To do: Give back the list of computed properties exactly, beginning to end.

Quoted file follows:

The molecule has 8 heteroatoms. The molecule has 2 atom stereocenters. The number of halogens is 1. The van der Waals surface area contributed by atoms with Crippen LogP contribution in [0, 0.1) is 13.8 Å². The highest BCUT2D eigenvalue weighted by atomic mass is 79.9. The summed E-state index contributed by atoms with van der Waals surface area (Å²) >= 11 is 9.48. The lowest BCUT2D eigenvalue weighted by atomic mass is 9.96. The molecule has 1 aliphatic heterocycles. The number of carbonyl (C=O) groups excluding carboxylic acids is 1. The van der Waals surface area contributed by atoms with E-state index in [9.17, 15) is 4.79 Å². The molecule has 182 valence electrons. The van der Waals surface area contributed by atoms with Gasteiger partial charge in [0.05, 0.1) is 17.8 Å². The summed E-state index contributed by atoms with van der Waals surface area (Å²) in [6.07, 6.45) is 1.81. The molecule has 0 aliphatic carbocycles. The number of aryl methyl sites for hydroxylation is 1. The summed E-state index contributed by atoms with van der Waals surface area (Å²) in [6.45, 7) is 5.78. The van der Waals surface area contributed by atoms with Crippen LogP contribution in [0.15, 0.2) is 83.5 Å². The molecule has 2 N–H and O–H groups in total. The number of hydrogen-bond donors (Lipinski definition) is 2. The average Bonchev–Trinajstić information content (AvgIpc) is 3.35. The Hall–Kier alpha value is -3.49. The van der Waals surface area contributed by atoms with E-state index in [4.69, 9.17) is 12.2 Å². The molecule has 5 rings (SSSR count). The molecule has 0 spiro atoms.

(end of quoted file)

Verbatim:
The molecule has 8 heteroatoms. The molecule has 2 atom stereocenters. The number of halogens is 1. The van der Waals surface area contributed by atoms with Crippen LogP contribution in [0, 0.1) is 13.8 Å². The highest BCUT2D eigenvalue weighted by atomic mass is 79.9. The summed E-state index contributed by atoms with van der Waals surface area (Å²) >= 11 is 9.48. The lowest BCUT2D eigenvalue weighted by atomic mass is 9.96. The molecule has 1 aliphatic heterocycles. The number of carbonyl (C=O) groups excluding carboxylic acids is 1. The van der Waals surface area contributed by atoms with E-state index in [9.17, 15) is 4.79 Å². The molecule has 182 valence electrons. The van der Waals surface area contributed by atoms with Gasteiger partial charge in [0.05, 0.1) is 17.8 Å². The summed E-state index contributed by atoms with van der Waals surface area (Å²) in [6.07, 6.45) is 1.81. The molecule has 0 aliphatic carbocycles. The number of aryl methyl sites for hydroxylation is 1. The summed E-state index contributed by atoms with van der Waals surface area (Å²) in [6.45, 7) is 5.78. The van der Waals surface area contributed by atoms with Crippen LogP contribution in [0.15, 0.2) is 83.5 Å². The molecule has 2 N–H and O–H groups in total. The number of hydrogen-bond donors (Lipinski definition) is 2. The average Bonchev–Trinajstić information content (AvgIpc) is 3.35. The Hall–Kier alpha value is -3.49. The van der Waals surface area contributed by atoms with E-state index in [4.69, 9.17) is 12.2 Å². The molecule has 5 rings (SSSR count). The molecule has 0 spiro atoms.